2012 SUPER: Vietnam, Vietnamese-Americans and Vietnam at War

This institute will allow participants to investigate the social, political, cultural and historical foundations of modern Vietnam and the effects of the Vietnam experience upon the United States. Vietnam is of great interest in the State of Alabama because of its growing importance for educational, economic, and cultural interactions with U.S. institutions, corporations, and individuals.

Since the normalization of diplomatic relations between the U.S. and Vietnam in the early 1990s and subsequent visits to Vietnam by U.S. presidents, a rapidly growing culture of mutual respect and cooperation is emerging. In the present period of unprecedented global communication and economic interdependence, not only do students need have a familiarity with rising giants such as China and India, but also dynamic, smaller nations like Vietnam.

Teachers and their students will be well-served by an increased and broadened knowledge of America’s extensive historical ties to the country, the steadily growing Vietnamese-immigrant population since the U.S.-Vietnam War, the sizeable Vietnamese-American community in Alabama, and resulting cultural ties.

This 6-day, residential institute will allow participants to investigate the social, political, and historical foundations of modern Vietnam and the effects of the Vietnam experience upon the United States. Presentations will allow participants to explore Vietnam’s search for independence from colonial domination, the Vietnamese Revolution, geopolitical Cold War context, the intervention of the United States, and past and present perceptions of each other. Participants’ will also explore key works of Vietnamese literature, American literature of the Vietnam War era, and Vietnamese-American literature.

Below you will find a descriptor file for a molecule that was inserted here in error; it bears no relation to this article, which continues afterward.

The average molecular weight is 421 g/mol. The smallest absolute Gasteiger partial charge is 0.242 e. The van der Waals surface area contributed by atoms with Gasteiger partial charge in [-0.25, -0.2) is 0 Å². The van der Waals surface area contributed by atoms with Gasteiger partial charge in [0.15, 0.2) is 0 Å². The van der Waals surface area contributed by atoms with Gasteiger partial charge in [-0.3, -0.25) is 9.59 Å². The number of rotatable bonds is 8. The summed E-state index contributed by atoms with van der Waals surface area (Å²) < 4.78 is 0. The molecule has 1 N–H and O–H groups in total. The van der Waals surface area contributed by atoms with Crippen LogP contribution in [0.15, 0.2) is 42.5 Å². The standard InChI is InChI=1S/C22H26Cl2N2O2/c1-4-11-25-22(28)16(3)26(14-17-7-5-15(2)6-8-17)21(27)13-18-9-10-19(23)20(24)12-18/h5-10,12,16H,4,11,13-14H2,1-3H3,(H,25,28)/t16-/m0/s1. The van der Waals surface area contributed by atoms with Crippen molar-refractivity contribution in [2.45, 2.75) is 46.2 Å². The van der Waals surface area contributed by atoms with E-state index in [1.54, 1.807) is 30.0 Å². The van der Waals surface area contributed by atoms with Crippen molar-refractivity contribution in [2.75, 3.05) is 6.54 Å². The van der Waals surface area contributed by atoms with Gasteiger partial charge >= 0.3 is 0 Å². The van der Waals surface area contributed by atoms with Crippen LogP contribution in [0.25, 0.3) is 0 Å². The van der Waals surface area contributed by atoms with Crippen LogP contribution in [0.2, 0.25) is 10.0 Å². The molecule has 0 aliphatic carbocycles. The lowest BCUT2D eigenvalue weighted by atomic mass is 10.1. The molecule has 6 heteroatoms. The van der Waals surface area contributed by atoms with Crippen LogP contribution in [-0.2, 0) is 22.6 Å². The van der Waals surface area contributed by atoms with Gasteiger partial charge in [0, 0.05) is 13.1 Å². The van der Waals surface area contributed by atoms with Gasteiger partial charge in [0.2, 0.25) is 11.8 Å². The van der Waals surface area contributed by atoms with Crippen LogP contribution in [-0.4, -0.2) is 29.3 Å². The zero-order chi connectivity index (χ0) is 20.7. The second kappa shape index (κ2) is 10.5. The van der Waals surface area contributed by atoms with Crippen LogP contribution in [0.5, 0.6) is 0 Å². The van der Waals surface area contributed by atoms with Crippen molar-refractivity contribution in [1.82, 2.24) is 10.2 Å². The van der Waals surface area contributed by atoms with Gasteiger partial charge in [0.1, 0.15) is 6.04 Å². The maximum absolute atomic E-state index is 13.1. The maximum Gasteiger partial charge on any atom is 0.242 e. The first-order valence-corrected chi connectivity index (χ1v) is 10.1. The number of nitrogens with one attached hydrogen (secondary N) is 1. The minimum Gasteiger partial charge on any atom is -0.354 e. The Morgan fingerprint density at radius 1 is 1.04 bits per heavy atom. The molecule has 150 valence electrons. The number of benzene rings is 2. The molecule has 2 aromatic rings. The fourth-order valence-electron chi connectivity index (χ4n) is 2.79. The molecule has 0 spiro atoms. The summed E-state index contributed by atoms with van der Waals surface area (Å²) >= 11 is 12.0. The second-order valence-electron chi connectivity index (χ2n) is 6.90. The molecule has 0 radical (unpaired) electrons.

Lead scholar: Noel Harold Kaylor, Jr., Professor of English, Troy University

Location: Troy University

Dates: June 17–22

Times: Program begins Sunday at 3 p.m. and concludes Friday at 12 p.m. Daily sessions will begin at 8:30 a.m. and end at 9 p.m.

Format: Residential seminar. Lodging and all meals provided.

Lodging: Troy University, high-security, single occupancy (one per teacher) dormitory room with private bathroom

Meals: Continental breakfast, lunch and dinner daily.

CEUs: 45 contact hours

This institute is co-sponsored by Troy University. For all questions concerning this program, contact Thomas Bryant: tbryant@ahf.net, (205) 558-3997.